Re:yay! (1)

fiddley (834032) | more than 2 years ago | (#40916895)

The countries involved will legislate if the the advertisers decline to follow the voluntary code. This is the worst of end games for the advertisers because the legislation will likely be more draconian and far-reaching than the DNT code of conduct ever was. It's win-win for Microsoft.

Re:yay! (5, Insightful)

ChatHuant (801522) | more than 2 years ago | (#40916203)

This will effectively KILL the do-not-track project.

Good. The do-not-track project as designed by Mozilla and Google is worthless, and I'm reasonably sure it's intentionally broken. It's just trusting the web site to agree to your browser's plea to please not track it; there is no enforcement mechanism, and no way to even know your request is honored or not. A proper design would not even connect to a tracker's web site.
 
Of course, Google has a major conflict of interest in this - tracking people is what makes them the big money; that's why I suspect Mozilla and Google came up with this "design", pretending to care about privacy while aware that many users aren't knowledgeable or caring enough to set the DNT flag, and also on the fact that when push comes to shove they can just ignore the "don't track" request. Microsoft is pretty much calling their bluff there.

Re:yay! (1)

Joce640k (829181) | more than 2 years ago | (#40916475)

I think the architects are hoping that only 1% of users will enable it, and those 1% aren't really valuable to advertisers anyway (it might even be more valuable to know who they are than to track them).

If it's on by default then yeah, it'll die. Good riddance to bad rubbish.

Re:yay! (2)

oldlurker (2502506) | more than 2 years ago | (#40916229)

But in this case, it's horribly wrong.

This will effectively KILL the do-not-track project.

I don't understand this argument (I know it after much discussion was the compromise in the standard, but it is not a good one). Do not stalk me unless I allow you to should be the default expected behavior. That the built-in popup-blocker block popup ads by default doesn't give the website any right to claim that I didn't really actively choose to block popup ads so they are free to circumvent it.

It seems some people were hoping advertisers would respect their settings to opt-out, as long as not too many people knew about it and did it (because a significant number of users opting out would surely also "KILL the do-not-track project", stopping advertisers from respecting the setting, if they ever will). I just think this is a strange and unsustainable approach. Hopefully this will provoke a better approach.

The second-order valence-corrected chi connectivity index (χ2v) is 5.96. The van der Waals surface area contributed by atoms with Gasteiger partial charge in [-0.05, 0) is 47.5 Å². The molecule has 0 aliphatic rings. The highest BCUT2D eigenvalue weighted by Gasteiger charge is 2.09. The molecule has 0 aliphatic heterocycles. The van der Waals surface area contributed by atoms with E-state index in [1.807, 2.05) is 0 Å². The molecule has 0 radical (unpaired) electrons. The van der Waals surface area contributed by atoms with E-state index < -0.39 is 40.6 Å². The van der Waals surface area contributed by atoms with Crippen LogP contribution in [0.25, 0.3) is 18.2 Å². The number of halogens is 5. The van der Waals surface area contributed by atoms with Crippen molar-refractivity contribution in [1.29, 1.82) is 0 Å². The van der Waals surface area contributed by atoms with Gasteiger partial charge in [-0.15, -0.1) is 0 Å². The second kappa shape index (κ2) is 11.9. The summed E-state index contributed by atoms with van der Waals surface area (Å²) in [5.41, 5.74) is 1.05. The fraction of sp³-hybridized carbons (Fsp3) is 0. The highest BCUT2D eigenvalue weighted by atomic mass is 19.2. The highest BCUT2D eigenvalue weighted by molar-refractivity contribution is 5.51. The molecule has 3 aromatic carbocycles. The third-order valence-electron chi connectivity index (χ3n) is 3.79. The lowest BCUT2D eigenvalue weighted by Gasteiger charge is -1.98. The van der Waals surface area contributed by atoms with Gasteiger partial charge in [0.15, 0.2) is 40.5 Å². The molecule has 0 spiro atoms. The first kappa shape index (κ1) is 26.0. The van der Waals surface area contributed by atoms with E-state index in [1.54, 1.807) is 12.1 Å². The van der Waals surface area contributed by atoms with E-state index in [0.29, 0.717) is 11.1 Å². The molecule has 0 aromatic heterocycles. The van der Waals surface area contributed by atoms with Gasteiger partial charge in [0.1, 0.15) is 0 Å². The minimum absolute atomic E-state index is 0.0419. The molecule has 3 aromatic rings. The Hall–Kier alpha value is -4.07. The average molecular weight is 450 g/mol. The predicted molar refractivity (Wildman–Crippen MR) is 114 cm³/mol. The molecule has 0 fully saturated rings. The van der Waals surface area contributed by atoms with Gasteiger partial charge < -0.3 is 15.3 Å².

Re:yay! (1)

Ami Ganguli (921) | more than 2 years ago | (#40916307)

The argument is that most users don't really mind being tracked, but certainly aren't going to go out of their way to enable it. The majority just doesn't care enough to actively turn DNT on, even if it's easy to find in the settings.

That's very different from pop-ups, which are immediately obnoxious and swear-inducing.

From my own experience, I suspect this is in fact true. Regular people just aren't up in arms about tracking, even though everybody knows it happens.

Re:yay! (1)

citizenr (871508) | more than 2 years ago | (#40916619)

The argument is that most users don't really mind being tracked

I like how you equate being tracked to donating organs (same mechanism). Must be USian thing.

 

Re:yay! (1)

Ami Ganguli (921) | more than 2 years ago | (#40917277)

Actually I'm Canadian, but in any case I don't see your point. How did I equate DNT to donating organs? And is this a good thing or a bad thing?

Re:yay! (1)

Joce640k (829181) | more than 2 years ago | (#40916287)

This will effectively KILL the do-not-track project.

Why?

Re:yay! (1)

wmac1 (2478314) | more than 2 years ago | (#40916291)

Could users possibly sue websites if they find the website has not honored their DNT settings?

Re:yay! (1)

Joce640k (829181) | more than 2 years ago | (#40916449)

Maybe, but are you really going to try and sue a Bermudan company for tracking you (or wherever they'll put the servers if this ever becomes legally enforceable...)

Only one thing is certain about DNT: It won't stop anybody from tracking you.

What we really need is a browser which detects tracking and randomizes results. Make it pointless to even try tracking you.

Re:yay! (1)

sortius_nod (1080919) | more than 2 years ago | (#40916311)

I actually see it more as a "fuck you" to Google. Do not track screws with anyone who's revenue comes from tracking people & their online interactions.

Re:yay! (1)

million_monkeys (2480792) | more than 2 years ago | (#40916313)

But in this case, it's horribly wrong.

This will effectively KILL the do-not-track project.

Perhaps. But that reveals the underlying flaw in the do no track (DNT) idea (even if companies want to honor it): It doesn't work if everyone opts not to be tracked. There's just too much perceived value from tracking users. When it's less than 1% of the total users asking not to be tracked, marketers don't really lose anything by honoring the system. But setting IE 10 to use DNT by default means 95+% of IE 10 users will be using DNT. That's a huge market share gone,

And maybe more importantly, DNT becomes no longer opt-in. It's now an opt out system for nearly half of the users. That adds a pretty powerful argument to ignore the opt out request: nearly all of the users didn't really choose to opt-out of tracking, they just selected the default setting. So tracking them doesn't really violate their wishes. Out of 20 people who say "don't track me", maybe one actually means it. If you're a web company, even with the best of intentions, it's hard to give up tracking 20 people just to honor the wishes of one.